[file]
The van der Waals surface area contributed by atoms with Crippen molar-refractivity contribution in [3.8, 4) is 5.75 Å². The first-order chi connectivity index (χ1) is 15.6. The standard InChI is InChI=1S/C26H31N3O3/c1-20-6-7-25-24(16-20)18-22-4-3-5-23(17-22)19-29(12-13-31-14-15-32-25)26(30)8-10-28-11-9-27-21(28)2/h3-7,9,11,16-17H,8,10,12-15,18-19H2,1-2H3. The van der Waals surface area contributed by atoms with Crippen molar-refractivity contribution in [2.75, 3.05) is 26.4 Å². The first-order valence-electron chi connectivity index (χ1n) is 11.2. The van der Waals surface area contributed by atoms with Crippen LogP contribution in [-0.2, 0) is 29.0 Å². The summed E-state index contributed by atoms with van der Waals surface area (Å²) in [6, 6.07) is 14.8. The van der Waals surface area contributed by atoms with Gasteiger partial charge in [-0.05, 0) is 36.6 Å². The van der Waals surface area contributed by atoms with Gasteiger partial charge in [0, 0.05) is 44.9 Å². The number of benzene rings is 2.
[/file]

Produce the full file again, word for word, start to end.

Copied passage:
The van der Waals surface area contributed by atoms with Crippen molar-refractivity contribution in [3.8, 4) is 5.75 Å². The first-order chi connectivity index (χ1) is 15.6. The standard InChI is InChI=1S/C26H31N3O3/c1-20-6-7-25-24(16-20)18-22-4-3-5-23(17-22)19-29(12-13-31-14-15-32-25)26(30)8-10-28-11-9-27-21(28)2/h3-7,9,11,16-17H,8,10,12-15,18-19H2,1-2H3. The van der Waals surface area contributed by atoms with Crippen molar-refractivity contribution in [2.75, 3.05) is 26.4 Å². The first-order valence-electron chi connectivity index (χ1n) is 11.2. The van der Waals surface area contributed by atoms with Crippen LogP contribution in [-0.2, 0) is 29.0 Å². The summed E-state index contributed by atoms with van der Waals surface area (Å²) in [6, 6.07) is 14.8. The van der Waals surface area contributed by atoms with Gasteiger partial charge in [-0.05, 0) is 36.6 Å². The van der Waals surface area contributed by atoms with Gasteiger partial charge in [0, 0.05) is 44.9 Å². The number of benzene rings is 2.